Upshot: Paul Braffort was in charge of the research department GRISA (Groupe de Recherches sur l’Information Scientifique Automatique) in EURATOM when Ernst von Glasersfeld joined Silvio Ceccato’s group in the early 1960s. With these responsibilities he provided the initial funding for the work on language analysis that later Ernst brought to the US. In his essay Braffort describes von Glasersfeld’s professional involvements in France and Italy.
p. 13: But if Mayr himself was an unconscious 'physicalist', why did he argue so forcefully against the machine theory of life? In part his dissatisfaction with this approach can be explained as a residue of earlier experiences. When he started to argue for the autonomy of biology in the early 1960s, the unique, emergent characteristics of organisms were ignored by the philosophy of science which was dominated by physics (Greene 1994; Hull 1994). In this situation Mayr not only criticised (...) this particular neglect as reductionism, but questioned the usefulness of the physicalist approach for biology in general. In recent decades this situation has clearly changed and this was also due to Mayr's relentless fight for the recognition of the unique aspects of biology. Nevertheless he stuck to his broad rejection and ignored developments toward a more sophisticated view (cf. Emmeche, Koppe and Stjernfelt 1997). But there is probably more to it. His second motivation is an emotional aversion against connotations and implications of the word 'machine'. The view that organisms-including humans!-are 'survival machines', 'robot vehicles' programmed to preserve their genes conveys a deterministic and mechanistic view that is perceived by many persons as a gross 'narcissistic insult' (Freud 1917, pp. 6, 7). It is a view that Mayr definitely did not appreciate. (shrink)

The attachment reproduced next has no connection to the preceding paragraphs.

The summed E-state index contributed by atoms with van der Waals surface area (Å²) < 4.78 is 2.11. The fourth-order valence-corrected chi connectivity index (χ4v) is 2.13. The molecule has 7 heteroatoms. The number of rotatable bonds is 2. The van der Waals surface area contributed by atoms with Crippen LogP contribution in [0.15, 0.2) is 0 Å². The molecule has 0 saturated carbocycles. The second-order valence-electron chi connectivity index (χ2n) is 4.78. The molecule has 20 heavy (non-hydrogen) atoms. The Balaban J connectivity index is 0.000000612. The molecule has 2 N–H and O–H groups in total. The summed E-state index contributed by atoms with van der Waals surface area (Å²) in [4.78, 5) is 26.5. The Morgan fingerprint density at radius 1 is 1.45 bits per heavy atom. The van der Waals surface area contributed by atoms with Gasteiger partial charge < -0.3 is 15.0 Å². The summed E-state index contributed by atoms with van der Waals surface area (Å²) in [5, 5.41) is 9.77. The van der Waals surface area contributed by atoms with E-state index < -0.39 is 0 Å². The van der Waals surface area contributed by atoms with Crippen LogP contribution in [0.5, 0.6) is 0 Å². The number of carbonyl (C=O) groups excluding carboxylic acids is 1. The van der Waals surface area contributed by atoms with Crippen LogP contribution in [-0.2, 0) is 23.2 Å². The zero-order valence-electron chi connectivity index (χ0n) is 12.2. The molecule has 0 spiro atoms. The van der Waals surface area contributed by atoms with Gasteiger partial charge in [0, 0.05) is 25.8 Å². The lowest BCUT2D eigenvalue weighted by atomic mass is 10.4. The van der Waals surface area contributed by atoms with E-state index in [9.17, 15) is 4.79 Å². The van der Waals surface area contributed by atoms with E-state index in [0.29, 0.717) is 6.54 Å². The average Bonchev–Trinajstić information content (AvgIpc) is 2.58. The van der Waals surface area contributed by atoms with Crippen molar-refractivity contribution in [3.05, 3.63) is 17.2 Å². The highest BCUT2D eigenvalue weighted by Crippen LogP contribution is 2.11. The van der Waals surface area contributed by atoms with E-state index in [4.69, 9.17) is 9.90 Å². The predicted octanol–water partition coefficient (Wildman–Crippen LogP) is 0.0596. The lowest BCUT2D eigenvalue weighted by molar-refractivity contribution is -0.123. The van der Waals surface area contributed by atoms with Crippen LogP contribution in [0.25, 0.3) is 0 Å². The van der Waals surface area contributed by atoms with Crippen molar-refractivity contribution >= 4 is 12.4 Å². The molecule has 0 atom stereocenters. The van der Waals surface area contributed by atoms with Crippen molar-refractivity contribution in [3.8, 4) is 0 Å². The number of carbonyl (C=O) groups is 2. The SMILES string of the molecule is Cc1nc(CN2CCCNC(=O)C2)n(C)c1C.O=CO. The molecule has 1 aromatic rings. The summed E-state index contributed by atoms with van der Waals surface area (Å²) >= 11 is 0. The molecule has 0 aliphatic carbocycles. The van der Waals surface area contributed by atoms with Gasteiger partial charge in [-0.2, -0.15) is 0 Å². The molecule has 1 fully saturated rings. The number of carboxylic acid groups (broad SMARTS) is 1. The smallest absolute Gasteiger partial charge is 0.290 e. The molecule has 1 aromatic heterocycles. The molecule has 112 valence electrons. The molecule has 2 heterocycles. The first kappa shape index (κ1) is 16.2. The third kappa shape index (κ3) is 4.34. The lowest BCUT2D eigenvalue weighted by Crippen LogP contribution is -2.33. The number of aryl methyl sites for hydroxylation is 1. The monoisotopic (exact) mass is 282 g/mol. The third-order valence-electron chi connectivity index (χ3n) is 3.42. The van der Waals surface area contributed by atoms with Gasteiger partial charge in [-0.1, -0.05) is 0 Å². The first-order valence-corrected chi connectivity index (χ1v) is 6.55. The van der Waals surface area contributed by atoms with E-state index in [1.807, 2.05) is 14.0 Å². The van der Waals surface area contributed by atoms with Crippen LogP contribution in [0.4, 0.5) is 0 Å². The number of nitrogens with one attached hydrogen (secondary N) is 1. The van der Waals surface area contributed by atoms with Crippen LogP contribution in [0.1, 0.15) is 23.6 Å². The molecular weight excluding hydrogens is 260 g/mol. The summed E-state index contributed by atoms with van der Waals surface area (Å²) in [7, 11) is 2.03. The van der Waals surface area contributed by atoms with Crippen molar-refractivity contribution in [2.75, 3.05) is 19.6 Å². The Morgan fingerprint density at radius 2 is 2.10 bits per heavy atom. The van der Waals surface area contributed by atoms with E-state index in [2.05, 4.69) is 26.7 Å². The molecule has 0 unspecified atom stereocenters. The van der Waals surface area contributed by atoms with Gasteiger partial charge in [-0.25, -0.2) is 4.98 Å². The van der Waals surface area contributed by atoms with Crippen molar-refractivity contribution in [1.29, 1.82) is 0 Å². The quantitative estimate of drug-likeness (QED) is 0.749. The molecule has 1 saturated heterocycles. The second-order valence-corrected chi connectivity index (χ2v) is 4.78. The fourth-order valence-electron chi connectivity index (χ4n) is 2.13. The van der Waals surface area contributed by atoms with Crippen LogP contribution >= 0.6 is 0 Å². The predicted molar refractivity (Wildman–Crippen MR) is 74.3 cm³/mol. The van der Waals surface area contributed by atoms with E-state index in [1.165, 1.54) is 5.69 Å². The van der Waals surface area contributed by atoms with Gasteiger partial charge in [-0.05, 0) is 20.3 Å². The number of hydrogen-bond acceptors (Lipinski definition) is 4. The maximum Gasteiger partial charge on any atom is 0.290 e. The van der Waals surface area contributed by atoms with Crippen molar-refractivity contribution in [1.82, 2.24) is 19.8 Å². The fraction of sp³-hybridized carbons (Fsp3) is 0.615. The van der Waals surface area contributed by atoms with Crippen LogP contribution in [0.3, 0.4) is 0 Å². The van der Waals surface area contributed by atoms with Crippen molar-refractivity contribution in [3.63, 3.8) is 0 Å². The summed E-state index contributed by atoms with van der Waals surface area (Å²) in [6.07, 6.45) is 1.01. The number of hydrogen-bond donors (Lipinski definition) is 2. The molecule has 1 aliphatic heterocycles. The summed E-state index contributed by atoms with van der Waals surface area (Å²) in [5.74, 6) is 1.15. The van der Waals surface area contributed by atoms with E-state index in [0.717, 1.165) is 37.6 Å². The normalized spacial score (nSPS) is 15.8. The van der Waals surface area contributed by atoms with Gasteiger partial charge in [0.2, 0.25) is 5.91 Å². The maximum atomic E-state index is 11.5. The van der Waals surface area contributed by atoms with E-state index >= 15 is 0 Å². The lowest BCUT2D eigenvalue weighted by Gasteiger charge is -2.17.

This volume is part of the multi-volume edition of Cassirer's Nachlass, the first volume of which, Zur Metaphysik der Symbolichen Formen, appeared in 1995 (English tr.: The Philosophy of Symbolic Forms, vol. 4, The Metaphysics of Symbolic Forms, ed. J. M. Krois and D. P. Verene [Yale University Press, 1996]). This volume of Cassirer's correspondence contains 186 letters to and from Cassirer spanning the length of his career, beginning with a letter of 1893 prior to his arrival in Marburg in (...) 1896 to study with the founders of the Marburg Neo-Kantian School, Hermann Cohen and Paul Natorp, and ending with an exchange of letters with Hans Reichenbach regarding an offer of an appointment at UCLA a few days before his .. (shrink)
L’architecture carcérale présente les actes d’un colloque organisé en décembre 2010 à l’occasion du dixième anniversaire de la délocalisation, à Agen, de l’Ecole nationale d’administration pénitentiaire (ENAP). L’ouvrage est illustré de nombreux documents iconographiques provenant du fonds de plans d’architectes et de collections photographiques sur les établissements pénitentiaires conservés au Centre de ressources sur l’histoire des crimes et des peines (CRHCP) de l’ENAP. Comme l’indique le..